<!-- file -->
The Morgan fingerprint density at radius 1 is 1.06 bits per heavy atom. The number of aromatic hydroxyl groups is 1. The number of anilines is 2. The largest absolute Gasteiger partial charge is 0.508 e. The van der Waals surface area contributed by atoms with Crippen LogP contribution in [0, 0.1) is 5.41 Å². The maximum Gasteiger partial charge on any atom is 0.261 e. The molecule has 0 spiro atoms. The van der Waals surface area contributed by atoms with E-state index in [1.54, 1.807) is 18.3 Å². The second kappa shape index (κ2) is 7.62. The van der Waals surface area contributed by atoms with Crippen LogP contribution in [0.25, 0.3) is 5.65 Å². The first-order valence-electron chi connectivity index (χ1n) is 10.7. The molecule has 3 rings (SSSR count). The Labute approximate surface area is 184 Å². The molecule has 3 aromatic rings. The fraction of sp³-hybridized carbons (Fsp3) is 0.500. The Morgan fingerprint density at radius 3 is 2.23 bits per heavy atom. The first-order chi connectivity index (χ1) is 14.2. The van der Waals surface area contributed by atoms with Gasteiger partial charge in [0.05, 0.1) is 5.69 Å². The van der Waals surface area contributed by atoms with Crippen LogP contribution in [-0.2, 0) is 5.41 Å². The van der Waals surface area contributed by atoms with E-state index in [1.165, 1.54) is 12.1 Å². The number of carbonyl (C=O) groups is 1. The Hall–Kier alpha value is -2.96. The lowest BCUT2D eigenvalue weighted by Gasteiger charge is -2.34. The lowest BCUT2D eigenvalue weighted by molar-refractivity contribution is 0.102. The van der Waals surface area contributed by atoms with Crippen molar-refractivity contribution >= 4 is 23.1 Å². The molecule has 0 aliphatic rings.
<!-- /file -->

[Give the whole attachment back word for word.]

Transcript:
The Morgan fingerprint density at radius 1 is 1.06 bits per heavy atom. The number of aromatic hydroxyl groups is 1. The number of anilines is 2. The largest absolute Gasteiger partial charge is 0.508 e. The van der Waals surface area contributed by atoms with Crippen LogP contribution in [0, 0.1) is 5.41 Å². The maximum Gasteiger partial charge on any atom is 0.261 e. The molecule has 0 spiro atoms. The van der Waals surface area contributed by atoms with E-state index in [1.54, 1.807) is 18.3 Å². The second kappa shape index (κ2) is 7.62. The van der Waals surface area contributed by atoms with Crippen LogP contribution in [0.25, 0.3) is 5.65 Å². The first-order valence-electron chi connectivity index (χ1n) is 10.7. The molecule has 3 rings (SSSR count). The Labute approximate surface area is 184 Å². The molecule has 3 aromatic rings. The fraction of sp³-hybridized carbons (Fsp3) is 0.500. The Morgan fingerprint density at radius 3 is 2.23 bits per heavy atom. The first-order chi connectivity index (χ1) is 14.2. The van der Waals surface area contributed by atoms with Gasteiger partial charge in [0.05, 0.1) is 5.69 Å². The van der Waals surface area contributed by atoms with Crippen LogP contribution in [-0.2, 0) is 5.41 Å². The van der Waals surface area contributed by atoms with E-state index in [1.165, 1.54) is 12.1 Å². The number of carbonyl (C=O) groups is 1. The Hall–Kier alpha value is -2.96. The lowest BCUT2D eigenvalue weighted by Gasteiger charge is -2.34. The lowest BCUT2D eigenvalue weighted by molar-refractivity contribution is 0.102. The van der Waals surface area contributed by atoms with Crippen molar-refractivity contribution >= 4 is 23.1 Å². The molecule has 0 aliphatic rings.